Matua was one of the patients referred to as "well-known to mental health services" i.e. in and out very often indeed. He is a very clever man - years ago, he worked as a psychiatric nurse, he has a BSc in Psychology, and has completed several computer courses. But he is very, very delusional, and has been for a very long time - first admission was in the July of 1984, and he's been in at least two or three times a year ever since.
Matua is not his real name, it is a Maori term meaning father, used for a Maori gentleman who is 50+ and respected in the eyes of the community. A lot of the staff call him that, whether they are Maori or New Zealand Europeans.
Matua believes that I am the resurrected Joseph Smith Junior, founder of the Church of Jesus Christ of Latter Day Saints, and that my colleague Rod is King Arthur of the Knights of the Square and Round Tables. And together with my colleague Justine (a.k.a. Justine Just-In-Time Ziggy Stardust), we all have to get into a yellow pink and blue Learjet, and set off to save the world, with of course a stop-over on the Isle of Patmos, as Matua is Saint John The Redeemer, Saint John The Divine, Saint John the son of Zebedee and of Salomne, but not Salome because she was the hussy that danced naked before her father and got John The Baptist's head chopped off.
On top of all this - (mental health diagnosis of Bi-Polar Disorder), he has plenty of medical co-morbidities. He has diabetes mellitus (adult onset, insulin dependent), hypertension, congestive heart failure, and has had several myocardial infarctions. He is also extremely overweight - (height 180cm, weight 160kg, BMI 49.38).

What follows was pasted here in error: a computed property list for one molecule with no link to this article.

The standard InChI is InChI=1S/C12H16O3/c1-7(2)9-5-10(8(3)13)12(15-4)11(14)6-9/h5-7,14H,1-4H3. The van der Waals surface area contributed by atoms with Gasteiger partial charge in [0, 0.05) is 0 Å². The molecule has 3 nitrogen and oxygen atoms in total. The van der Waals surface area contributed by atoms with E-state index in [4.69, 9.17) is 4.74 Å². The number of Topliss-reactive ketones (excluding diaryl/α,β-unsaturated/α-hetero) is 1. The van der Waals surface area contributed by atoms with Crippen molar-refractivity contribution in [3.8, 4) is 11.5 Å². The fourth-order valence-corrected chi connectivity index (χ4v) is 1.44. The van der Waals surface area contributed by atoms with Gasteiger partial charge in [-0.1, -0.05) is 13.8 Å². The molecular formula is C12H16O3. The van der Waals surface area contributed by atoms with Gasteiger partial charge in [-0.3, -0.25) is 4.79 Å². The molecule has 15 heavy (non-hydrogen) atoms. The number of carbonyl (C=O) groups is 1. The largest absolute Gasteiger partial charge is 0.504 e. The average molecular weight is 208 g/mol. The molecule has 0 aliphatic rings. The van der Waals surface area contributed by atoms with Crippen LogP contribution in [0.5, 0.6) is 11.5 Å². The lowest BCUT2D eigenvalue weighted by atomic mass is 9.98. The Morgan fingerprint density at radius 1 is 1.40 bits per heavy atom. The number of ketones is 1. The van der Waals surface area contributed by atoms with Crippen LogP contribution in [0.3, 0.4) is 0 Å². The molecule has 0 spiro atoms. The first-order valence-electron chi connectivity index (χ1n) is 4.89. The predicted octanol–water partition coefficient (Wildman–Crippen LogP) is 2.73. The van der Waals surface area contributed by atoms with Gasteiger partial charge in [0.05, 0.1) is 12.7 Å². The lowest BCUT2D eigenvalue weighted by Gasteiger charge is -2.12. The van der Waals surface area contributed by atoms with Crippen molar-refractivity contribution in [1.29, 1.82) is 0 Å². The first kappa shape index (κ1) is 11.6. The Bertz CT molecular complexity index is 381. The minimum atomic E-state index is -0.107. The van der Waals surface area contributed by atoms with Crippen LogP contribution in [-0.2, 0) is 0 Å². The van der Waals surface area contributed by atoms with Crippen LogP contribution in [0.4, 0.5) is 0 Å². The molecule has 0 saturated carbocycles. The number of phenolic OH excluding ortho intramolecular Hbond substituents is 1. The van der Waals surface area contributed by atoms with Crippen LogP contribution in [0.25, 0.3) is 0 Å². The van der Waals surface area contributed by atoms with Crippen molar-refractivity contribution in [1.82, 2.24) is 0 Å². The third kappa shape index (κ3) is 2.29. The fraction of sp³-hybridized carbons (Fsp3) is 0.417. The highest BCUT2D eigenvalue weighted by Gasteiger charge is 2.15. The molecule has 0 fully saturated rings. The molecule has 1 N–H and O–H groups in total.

He is literally eating himself to death - despite all this, he takes off down to the shop every time he has leave from the ward, buys a ton of fizzy drink, chips, lollies, and chocolate, carts it all back to the psychiatric unit, and eats the lot. Despite his mental illness, he knows what he is doing - as with a lot of my patients, in most ways he is very delusional, but in some ways he is surprisingly logical and knowledgeable, and knows exactly how things are.
One night in particular, he was very ill, demanding to have the Learjet summonsed and readied for an immediate departure for Salt Lake City and on to Patmos. After picking me up, giving me a cuddle, and crying about me being tarred and feathered and then murdered in jail, and telling me I was his poor little Joseph Smith Junior, he then became very, very angry. He set me down and banged and crashed on the doors, using his considerable weight, desperately trying to escape, and demanding that I come as well to help save the world.
He would not take any direction, and to keep everyone safe a restraint team was formed. For most people, three is enough to wrist-lock them and take them down to the locked ward, but for Matua, we needed eight. He kicked. He punched. He screamed at the top of his lungs. "You wicked people! You evil nurses! You... you... SATANISTS!"
Even when we got down there and got him on a mattress in the seclusion room, with me on his feet and four heavy - and determined - nurses holding him down, I was still being raised three feet into the air...